Edgar Mangwende celebrated the milestone of completing his PhD study with a seminar at the Plant Sciences Complex Auditorium on 4 February. His seminar was titled “Identification and control of Colletotrichum species associated with Eucalyptus seeds”. He completed this study under the supervision of Prof. Terry Aveling and Prof. Paxie Chirwa. The aim of Edgar’s study was to identify seed-borne mycoflora on seed lots of 12 Eucalyptus species, identify Colletotrichum species associated with Eucalyptus seeds produced in South Africa and their control. 

Edgar showed in his study that there was a large diversity of fungi associated with commercial Eucalyptus seed lots, including Aureobasidium and Disculoides, which were reported for the first time. However, a majority of these were not a quarantine threat even though they reduced seed germination capacity and increased the risk of cross-contamination within batches, he said. He also found that Colletotrichum species associated with Eucalyptus could have serious biosecurity implications. Eucalyptus dunnii had the highest incidence of Colletotrichum fructicola, with E. nitens recording the highest incidence of C. kahawae fsp.cigarro. These pathogens greatly reduced germination and emergence in the greenhouse of a number of Eucalyptus species and pose a serious threat to forestry nurseries. Among the various seed treatments tested to control the pathogens on seed, a hot water treatment and a commercial biocontrol agent were found to be highly effective.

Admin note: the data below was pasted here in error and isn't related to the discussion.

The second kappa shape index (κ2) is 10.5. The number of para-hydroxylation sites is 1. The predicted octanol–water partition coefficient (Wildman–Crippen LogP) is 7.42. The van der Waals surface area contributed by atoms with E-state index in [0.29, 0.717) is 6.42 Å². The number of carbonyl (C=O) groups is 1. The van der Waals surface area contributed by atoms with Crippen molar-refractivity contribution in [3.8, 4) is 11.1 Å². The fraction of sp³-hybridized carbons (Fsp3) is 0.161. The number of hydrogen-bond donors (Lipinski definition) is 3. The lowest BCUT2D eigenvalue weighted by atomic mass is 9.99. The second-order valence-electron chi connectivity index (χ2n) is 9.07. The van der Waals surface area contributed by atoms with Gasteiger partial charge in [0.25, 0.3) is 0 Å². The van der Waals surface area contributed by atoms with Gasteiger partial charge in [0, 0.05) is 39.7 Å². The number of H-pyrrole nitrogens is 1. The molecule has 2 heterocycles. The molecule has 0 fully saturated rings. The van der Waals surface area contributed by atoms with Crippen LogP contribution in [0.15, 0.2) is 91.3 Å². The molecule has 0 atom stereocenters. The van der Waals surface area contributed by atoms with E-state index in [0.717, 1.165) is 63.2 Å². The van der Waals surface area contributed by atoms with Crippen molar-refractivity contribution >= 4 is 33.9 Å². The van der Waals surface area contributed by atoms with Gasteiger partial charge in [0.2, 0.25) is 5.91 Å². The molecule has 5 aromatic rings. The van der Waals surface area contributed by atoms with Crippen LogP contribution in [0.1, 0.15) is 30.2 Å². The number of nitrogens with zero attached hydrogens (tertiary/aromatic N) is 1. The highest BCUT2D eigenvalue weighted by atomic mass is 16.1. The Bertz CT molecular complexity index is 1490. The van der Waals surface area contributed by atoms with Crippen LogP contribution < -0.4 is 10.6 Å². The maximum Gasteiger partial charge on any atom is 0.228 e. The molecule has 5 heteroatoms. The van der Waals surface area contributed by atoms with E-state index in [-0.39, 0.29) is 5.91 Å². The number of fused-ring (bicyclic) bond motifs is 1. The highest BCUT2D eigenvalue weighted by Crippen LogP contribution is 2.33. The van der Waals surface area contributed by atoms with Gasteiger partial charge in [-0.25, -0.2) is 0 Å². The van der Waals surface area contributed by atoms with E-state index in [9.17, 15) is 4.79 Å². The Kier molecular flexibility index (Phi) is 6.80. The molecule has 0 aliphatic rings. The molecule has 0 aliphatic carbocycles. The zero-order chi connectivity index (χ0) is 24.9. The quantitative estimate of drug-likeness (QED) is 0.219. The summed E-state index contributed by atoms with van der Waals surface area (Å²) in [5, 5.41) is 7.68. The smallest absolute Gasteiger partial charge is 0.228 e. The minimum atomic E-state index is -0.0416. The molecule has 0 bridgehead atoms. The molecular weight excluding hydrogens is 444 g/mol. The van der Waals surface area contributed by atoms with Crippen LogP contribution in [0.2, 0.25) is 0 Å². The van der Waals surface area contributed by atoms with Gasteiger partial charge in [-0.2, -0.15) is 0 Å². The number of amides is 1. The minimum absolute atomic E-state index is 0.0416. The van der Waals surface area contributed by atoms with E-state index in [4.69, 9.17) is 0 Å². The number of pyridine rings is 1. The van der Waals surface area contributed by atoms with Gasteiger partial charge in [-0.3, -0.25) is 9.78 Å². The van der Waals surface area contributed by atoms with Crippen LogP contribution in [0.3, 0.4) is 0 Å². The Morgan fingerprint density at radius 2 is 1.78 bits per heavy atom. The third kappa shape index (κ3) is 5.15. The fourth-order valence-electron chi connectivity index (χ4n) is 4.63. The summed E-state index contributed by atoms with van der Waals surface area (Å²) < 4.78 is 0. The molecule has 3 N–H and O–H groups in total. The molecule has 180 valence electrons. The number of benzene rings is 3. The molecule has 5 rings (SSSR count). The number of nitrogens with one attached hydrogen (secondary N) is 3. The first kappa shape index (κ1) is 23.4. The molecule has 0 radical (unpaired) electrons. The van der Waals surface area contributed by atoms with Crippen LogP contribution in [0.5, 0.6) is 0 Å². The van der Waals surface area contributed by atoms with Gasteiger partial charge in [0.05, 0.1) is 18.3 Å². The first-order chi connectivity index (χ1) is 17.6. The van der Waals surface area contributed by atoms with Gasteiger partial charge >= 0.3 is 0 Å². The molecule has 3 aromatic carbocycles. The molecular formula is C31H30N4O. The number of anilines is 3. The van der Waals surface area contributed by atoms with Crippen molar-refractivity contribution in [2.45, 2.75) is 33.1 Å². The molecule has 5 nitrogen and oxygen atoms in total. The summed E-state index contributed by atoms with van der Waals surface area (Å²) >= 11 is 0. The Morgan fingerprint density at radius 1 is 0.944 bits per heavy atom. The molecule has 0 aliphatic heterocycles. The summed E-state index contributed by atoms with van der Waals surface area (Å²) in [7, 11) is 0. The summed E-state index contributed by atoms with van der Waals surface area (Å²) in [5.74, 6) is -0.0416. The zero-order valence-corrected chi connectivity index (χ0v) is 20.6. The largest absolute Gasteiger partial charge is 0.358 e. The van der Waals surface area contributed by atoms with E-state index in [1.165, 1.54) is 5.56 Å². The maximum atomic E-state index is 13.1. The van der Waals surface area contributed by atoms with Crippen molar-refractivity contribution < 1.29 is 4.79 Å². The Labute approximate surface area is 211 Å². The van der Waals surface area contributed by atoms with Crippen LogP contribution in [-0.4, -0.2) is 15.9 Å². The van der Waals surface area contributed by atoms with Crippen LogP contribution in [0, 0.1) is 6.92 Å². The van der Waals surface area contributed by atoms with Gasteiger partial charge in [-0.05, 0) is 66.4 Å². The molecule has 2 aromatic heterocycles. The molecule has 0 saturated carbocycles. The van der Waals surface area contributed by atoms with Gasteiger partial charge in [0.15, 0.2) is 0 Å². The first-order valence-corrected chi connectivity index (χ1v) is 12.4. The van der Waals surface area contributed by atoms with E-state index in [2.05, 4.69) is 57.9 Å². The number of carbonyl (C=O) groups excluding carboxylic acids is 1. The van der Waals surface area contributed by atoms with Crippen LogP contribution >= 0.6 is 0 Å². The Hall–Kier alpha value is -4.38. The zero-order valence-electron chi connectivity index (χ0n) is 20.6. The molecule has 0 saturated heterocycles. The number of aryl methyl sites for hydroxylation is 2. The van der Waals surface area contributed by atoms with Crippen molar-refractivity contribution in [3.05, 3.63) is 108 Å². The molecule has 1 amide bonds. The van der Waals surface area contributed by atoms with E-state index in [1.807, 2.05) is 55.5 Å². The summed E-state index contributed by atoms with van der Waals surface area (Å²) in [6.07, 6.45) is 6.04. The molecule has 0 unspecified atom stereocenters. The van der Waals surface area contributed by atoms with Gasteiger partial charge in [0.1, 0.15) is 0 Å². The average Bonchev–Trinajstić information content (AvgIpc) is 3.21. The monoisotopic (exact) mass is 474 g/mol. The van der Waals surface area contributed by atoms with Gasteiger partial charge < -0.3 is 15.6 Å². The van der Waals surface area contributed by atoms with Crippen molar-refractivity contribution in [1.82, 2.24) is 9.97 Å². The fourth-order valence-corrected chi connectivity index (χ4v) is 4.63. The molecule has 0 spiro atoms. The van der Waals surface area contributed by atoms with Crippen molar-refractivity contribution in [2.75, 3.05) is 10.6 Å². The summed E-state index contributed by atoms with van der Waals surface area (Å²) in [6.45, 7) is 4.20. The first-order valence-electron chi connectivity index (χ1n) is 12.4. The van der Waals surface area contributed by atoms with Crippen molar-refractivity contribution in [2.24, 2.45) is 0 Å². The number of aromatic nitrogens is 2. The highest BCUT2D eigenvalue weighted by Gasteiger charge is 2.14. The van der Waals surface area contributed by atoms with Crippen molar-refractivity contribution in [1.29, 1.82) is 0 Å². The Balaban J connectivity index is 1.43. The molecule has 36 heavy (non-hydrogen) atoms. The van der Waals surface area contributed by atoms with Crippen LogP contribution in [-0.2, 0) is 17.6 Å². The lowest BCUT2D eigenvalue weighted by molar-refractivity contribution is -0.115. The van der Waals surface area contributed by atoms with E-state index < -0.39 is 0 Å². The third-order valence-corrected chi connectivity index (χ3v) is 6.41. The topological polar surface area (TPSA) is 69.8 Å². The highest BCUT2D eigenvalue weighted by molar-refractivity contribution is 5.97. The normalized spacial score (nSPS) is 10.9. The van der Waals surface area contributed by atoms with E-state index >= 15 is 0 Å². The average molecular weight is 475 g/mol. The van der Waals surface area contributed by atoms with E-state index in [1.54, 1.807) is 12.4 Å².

Edgar argued that foresters needed to be more vigilant in phytosanitary inspections and could not afford to neglect seed health because they relied on seeds for high quality seedlings and regeneration.